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  • Freaks of Fortune: The Emerging World of Capitalism and Risk in America by Jonathan Levy
  • Robert E. Wright
Freaks of Fortune: The Emerging World of Capitalism and Risk in America. By Jonathan Levy (Cambridge: Harvard University Press, 2012. 414 pp. $35.00).

The first of what I hope will be many books from Jonathan Levy, Freaks of Fortune is an intellectual history of the concept of economic risk and its management in America during the long nineteenth century (with a short epilogue that brings the story to the present). Levy, an assistant professor of history at Princeton University, took a big risk with this book, which is impressive in scope but in the end overly ambitious. The problem is with Levy’s interpretation of capitalism and his methodology, not his scholarly execution. Levy is a fine writer; save for a few dangling modifiers (139, 167), infelicitous phrases (e.g., 275), and typographical errors (e.g., 218), the book reads smoothly. He is also a diligent researcher; the number and scholarly range of the secondary sources that he leverages is commendable, if difficult to appreciate due to the lack of a bibliography. Ultimately, however, the sources prove insufficient to tame the monstrous task of understanding American capitalism through the lens of risk or its management.

Like many young historians coming out of the cultural history tradition, Levy’s thought is embedded in the social theories of Marx (210), Polyani (18), Weber (203–9), and other critics of capitalism (218, 315). Ultimately, Levy wants to critique today’s institutions and reform, or at least problematize, them by identifying and explicating past alternatives. The eight main body chapters identify and assess some of those alternatives, or “countermovements” (18) as Levy terms them, and describes their fates.

“Landed independence” (65) was a reaction to the increasing commodification of property and income risks by the insurance industry in the eighteenth and nineteenth centuries. It was not anti-commercial but it did reject corporate insurance in favor of “personal relations of dependency” and “collective strategies that coped with the burden of peril without having to commodify it” (68). Proslavery ideology took landed independence to the extreme; George Fitzhugh called slavery “nature’s mutual insurance society” (92) because slaveholders (purportedly) protected their chattels from cradle to grave. Landed independence held out a little longer than slavery but both ultimately gave way to the liberal creed of self-ownership, the law of large numbers as interpreted by a growing class of professional actuaries, and farm mortgage securitization.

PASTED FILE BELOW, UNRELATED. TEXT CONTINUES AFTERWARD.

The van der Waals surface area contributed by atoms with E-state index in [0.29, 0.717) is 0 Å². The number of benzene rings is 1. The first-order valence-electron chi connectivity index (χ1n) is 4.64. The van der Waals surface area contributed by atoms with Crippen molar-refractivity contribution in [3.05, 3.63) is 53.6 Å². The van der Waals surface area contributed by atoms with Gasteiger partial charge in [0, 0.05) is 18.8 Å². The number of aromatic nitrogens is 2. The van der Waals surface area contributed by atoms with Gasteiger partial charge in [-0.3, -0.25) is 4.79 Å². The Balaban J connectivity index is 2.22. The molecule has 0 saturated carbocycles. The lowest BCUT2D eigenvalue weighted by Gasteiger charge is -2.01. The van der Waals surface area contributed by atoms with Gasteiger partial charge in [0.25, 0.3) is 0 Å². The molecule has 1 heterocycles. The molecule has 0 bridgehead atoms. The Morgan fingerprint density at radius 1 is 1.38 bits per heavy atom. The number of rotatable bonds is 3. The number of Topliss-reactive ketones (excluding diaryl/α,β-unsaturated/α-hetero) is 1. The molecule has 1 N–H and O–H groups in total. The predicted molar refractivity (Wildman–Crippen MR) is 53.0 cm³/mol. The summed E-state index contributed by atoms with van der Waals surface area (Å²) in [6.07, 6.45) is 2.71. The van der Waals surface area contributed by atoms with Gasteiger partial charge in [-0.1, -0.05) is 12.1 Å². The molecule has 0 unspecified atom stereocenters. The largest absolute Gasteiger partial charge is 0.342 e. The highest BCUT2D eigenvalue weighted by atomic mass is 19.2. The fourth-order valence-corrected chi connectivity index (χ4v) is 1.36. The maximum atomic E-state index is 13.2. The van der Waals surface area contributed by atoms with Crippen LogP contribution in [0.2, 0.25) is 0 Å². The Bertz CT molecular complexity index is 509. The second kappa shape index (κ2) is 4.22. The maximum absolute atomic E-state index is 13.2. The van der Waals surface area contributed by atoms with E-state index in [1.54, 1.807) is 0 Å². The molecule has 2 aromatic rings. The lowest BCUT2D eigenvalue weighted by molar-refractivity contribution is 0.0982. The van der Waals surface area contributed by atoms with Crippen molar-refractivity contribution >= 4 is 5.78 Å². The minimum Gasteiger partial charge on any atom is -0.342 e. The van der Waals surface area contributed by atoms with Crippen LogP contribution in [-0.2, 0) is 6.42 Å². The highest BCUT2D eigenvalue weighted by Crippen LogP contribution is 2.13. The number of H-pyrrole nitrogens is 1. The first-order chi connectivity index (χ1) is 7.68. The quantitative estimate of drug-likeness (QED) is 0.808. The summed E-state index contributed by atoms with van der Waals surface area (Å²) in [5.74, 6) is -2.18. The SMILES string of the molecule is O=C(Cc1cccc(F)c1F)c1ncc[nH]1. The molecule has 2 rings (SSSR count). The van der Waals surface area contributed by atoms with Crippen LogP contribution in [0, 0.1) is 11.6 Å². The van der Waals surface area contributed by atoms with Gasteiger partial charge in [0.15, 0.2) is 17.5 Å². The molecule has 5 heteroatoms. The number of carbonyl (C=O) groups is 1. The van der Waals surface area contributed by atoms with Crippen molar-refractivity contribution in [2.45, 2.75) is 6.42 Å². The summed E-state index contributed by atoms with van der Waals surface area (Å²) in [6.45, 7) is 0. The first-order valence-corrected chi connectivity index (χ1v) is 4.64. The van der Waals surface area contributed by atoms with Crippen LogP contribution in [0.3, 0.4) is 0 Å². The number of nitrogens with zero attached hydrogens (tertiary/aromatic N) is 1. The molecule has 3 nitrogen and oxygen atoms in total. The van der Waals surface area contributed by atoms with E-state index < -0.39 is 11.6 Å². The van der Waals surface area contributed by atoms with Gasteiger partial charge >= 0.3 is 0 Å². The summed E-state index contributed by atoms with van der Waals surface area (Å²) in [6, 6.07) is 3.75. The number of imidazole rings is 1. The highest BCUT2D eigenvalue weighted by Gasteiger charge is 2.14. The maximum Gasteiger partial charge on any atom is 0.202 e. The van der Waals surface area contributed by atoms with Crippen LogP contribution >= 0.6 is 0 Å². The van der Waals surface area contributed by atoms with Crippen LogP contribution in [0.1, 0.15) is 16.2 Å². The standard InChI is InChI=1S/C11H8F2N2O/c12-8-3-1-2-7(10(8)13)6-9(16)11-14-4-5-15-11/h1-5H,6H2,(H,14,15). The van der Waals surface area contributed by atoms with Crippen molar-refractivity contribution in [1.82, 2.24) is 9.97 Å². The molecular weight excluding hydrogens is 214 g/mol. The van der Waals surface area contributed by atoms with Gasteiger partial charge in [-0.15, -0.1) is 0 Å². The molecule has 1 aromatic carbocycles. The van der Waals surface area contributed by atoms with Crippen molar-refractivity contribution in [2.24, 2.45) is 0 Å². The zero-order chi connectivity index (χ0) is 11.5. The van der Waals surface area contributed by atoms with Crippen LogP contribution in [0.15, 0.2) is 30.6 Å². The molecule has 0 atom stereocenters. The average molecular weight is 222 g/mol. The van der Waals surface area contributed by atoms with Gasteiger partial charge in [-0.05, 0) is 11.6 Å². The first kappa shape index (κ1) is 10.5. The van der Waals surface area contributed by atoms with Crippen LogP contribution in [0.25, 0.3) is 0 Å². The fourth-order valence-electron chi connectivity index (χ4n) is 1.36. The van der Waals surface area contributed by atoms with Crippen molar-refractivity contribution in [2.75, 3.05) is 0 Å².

The emerging financial industry was commercial in nature and hence imperfect. The Panic of 1873 and subsequent wave of insurance company and savings [End Page 450] bank failures (like the Freedman’s) created a new countermovement, embodied by the establishment of numerous non-profit fraternal organizations and cooperatives and agrarian political movements like Populism. That countermovement gave way circa 1900 to adverse court rulings and new megainsurers, like New York Life, the Equitable, and Mutual Life, that regulators allowed to sell industrial (burial) insurance to the masses and speculative tontine policies to the other classes. New, huge industrial corporations (the infamous trusts) emerged about the same time and, led by life insurance executive and J.P. Morgan partner George Perkins, established a corporate welfare countermovement that sought to replace competition with a form of cooperation that would, in Perkins’s words, lead to “profit sharing, welfare work, pensions, accident, and benefit plans” (299).

The Great Depression battered such sanguine expectations, leading progressives and New Dealers to constitute “the nation as a risk community, thereby making baseline economic security a fundamental right of American citizenship” (313). But that countermovement also faded, beginning in the 1970s. By 2000, “the old link among freedom, self-ownership, and the personal assumption of risk” had been reinvigorated, making possible the emphasis on “corporate risk management” (315) that led to putting capitalists “in charge of taming capitalism using financial instruments of its own design” (316) and hence to the economic disaster of 2007–9.

Levy’s story is more nuanced than most but ultimately it rests on his authority, on the reader’s belief that Levy has accurately grasped, interpreted, and explicated a complex subject...


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